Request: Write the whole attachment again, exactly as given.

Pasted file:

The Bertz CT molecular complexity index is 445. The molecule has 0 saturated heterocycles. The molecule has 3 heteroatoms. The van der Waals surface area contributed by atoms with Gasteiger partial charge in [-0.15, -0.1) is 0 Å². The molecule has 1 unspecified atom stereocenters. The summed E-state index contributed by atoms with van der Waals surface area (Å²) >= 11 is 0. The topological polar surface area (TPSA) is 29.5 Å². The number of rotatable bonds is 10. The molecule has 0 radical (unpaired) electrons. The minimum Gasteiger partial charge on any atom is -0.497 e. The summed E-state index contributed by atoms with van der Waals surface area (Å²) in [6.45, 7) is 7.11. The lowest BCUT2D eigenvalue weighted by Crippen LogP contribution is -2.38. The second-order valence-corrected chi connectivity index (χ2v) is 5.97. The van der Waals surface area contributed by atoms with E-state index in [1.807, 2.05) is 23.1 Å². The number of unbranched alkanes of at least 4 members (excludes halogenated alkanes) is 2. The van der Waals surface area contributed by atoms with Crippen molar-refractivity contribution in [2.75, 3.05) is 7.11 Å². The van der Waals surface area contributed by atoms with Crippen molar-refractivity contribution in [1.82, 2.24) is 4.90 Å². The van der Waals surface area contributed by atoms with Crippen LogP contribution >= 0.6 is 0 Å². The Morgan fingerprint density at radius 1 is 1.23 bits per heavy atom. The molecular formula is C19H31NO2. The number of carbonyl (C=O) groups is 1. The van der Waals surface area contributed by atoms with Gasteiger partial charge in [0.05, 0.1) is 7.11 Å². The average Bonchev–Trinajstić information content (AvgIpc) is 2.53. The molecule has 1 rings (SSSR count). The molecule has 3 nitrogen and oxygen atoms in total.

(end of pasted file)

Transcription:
The Bertz CT molecular complexity index is 445. The molecule has 0 saturated heterocycles. The molecule has 3 heteroatoms. The van der Waals surface area contributed by atoms with Gasteiger partial charge in [-0.15, -0.1) is 0 Å². The molecule has 1 unspecified atom stereocenters. The summed E-state index contributed by atoms with van der Waals surface area (Å²) >= 11 is 0. The topological polar surface area (TPSA) is 29.5 Å². The number of rotatable bonds is 10. The molecule has 0 radical (unpaired) electrons. The minimum Gasteiger partial charge on any atom is -0.497 e. The summed E-state index contributed by atoms with van der Waals surface area (Å²) in [6.45, 7) is 7.11. The lowest BCUT2D eigenvalue weighted by Crippen LogP contribution is -2.38. The second-order valence-corrected chi connectivity index (χ2v) is 5.97. The van der Waals surface area contributed by atoms with E-state index in [1.807, 2.05) is 23.1 Å². The number of unbranched alkanes of at least 4 members (excludes halogenated alkanes) is 2. The van der Waals surface area contributed by atoms with Crippen molar-refractivity contribution in [2.75, 3.05) is 7.11 Å². The van der Waals surface area contributed by atoms with Crippen molar-refractivity contribution in [1.82, 2.24) is 4.90 Å². The van der Waals surface area contributed by atoms with Crippen LogP contribution >= 0.6 is 0 Å². The Morgan fingerprint density at radius 1 is 1.23 bits per heavy atom. The molecular formula is C19H31NO2. The number of carbonyl (C=O) groups is 1. The van der Waals surface area contributed by atoms with Gasteiger partial charge in [0.05, 0.1) is 7.11 Å². The average Bonchev–Trinajstić information content (AvgIpc) is 2.53. The molecule has 1 rings (SSSR count). The molecule has 3 nitrogen and oxygen atoms in total.